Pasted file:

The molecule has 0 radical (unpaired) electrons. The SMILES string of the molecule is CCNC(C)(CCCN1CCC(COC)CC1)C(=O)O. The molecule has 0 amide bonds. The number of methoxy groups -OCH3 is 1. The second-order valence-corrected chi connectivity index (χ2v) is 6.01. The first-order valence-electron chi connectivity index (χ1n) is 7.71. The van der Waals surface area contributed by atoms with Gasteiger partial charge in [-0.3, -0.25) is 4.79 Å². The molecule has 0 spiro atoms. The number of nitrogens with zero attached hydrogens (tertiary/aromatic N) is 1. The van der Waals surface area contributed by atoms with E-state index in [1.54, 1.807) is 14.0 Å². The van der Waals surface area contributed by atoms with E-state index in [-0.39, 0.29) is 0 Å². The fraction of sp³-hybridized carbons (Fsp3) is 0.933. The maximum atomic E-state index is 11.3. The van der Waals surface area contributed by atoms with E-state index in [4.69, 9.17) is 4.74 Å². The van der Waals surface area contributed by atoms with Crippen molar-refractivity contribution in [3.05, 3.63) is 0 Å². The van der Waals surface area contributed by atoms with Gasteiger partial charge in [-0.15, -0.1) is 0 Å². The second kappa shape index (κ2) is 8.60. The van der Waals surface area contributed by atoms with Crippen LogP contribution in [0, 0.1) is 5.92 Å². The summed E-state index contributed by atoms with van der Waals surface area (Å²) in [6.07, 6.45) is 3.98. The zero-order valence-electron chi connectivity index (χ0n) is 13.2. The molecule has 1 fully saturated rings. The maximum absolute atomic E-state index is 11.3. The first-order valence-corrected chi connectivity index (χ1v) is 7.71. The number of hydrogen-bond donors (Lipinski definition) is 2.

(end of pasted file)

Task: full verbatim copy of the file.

The molecule has 0 radical (unpaired) electrons. The SMILES string of the molecule is CCNC(C)(CCCN1CCC(COC)CC1)C(=O)O. The molecule has 0 amide bonds. The number of methoxy groups -OCH3 is 1. The second-order valence-corrected chi connectivity index (χ2v) is 6.01. The first-order valence-electron chi connectivity index (χ1n) is 7.71. The van der Waals surface area contributed by atoms with Gasteiger partial charge in [-0.3, -0.25) is 4.79 Å². The molecule has 0 spiro atoms. The number of nitrogens with zero attached hydrogens (tertiary/aromatic N) is 1. The van der Waals surface area contributed by atoms with E-state index in [1.54, 1.807) is 14.0 Å². The van der Waals surface area contributed by atoms with E-state index in [-0.39, 0.29) is 0 Å². The fraction of sp³-hybridized carbons (Fsp3) is 0.933. The maximum atomic E-state index is 11.3. The van der Waals surface area contributed by atoms with E-state index in [4.69, 9.17) is 4.74 Å². The van der Waals surface area contributed by atoms with Crippen molar-refractivity contribution in [3.05, 3.63) is 0 Å². The van der Waals surface area contributed by atoms with Gasteiger partial charge in [-0.15, -0.1) is 0 Å². The second kappa shape index (κ2) is 8.60. The van der Waals surface area contributed by atoms with Crippen LogP contribution in [0, 0.1) is 5.92 Å². The summed E-state index contributed by atoms with van der Waals surface area (Å²) in [6.07, 6.45) is 3.98. The zero-order valence-electron chi connectivity index (χ0n) is 13.2. The molecule has 1 fully saturated rings. The maximum absolute atomic E-state index is 11.3. The first-order valence-corrected chi connectivity index (χ1v) is 7.71. The number of hydrogen-bond donors (Lipinski definition) is 2.